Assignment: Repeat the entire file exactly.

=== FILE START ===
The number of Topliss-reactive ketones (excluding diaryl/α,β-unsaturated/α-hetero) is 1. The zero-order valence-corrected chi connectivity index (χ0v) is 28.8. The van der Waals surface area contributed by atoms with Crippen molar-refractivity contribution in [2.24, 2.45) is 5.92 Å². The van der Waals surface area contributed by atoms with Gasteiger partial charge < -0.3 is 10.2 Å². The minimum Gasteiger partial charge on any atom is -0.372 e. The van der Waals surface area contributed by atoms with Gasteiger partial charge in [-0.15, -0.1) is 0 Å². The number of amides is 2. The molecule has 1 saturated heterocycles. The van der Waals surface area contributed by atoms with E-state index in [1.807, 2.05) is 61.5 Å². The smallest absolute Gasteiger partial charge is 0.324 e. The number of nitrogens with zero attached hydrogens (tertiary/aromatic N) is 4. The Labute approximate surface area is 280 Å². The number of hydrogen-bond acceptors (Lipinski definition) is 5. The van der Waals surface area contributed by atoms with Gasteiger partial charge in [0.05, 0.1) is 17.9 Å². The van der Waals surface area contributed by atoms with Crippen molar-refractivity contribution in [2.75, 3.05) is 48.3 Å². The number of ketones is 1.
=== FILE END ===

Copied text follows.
The number of Topliss-reactive ketones (excluding diaryl/α,β-unsaturated/α-hetero) is 1. The zero-order valence-corrected chi connectivity index (χ0v) is 28.8. The van der Waals surface area contributed by atoms with Crippen molar-refractivity contribution in [2.24, 2.45) is 5.92 Å². The van der Waals surface area contributed by atoms with Gasteiger partial charge < -0.3 is 10.2 Å². The minimum Gasteiger partial charge on any atom is -0.372 e. The van der Waals surface area contributed by atoms with Gasteiger partial charge in [-0.15, -0.1) is 0 Å². The number of amides is 2. The molecule has 1 saturated heterocycles. The van der Waals surface area contributed by atoms with E-state index in [1.807, 2.05) is 61.5 Å². The smallest absolute Gasteiger partial charge is 0.324 e. The number of nitrogens with zero attached hydrogens (tertiary/aromatic N) is 4. The Labute approximate surface area is 280 Å². The number of hydrogen-bond acceptors (Lipinski definition) is 5. The van der Waals surface area contributed by atoms with Gasteiger partial charge in [0.05, 0.1) is 17.9 Å². The van der Waals surface area contributed by atoms with Crippen molar-refractivity contribution in [2.75, 3.05) is 48.3 Å². The number of ketones is 1.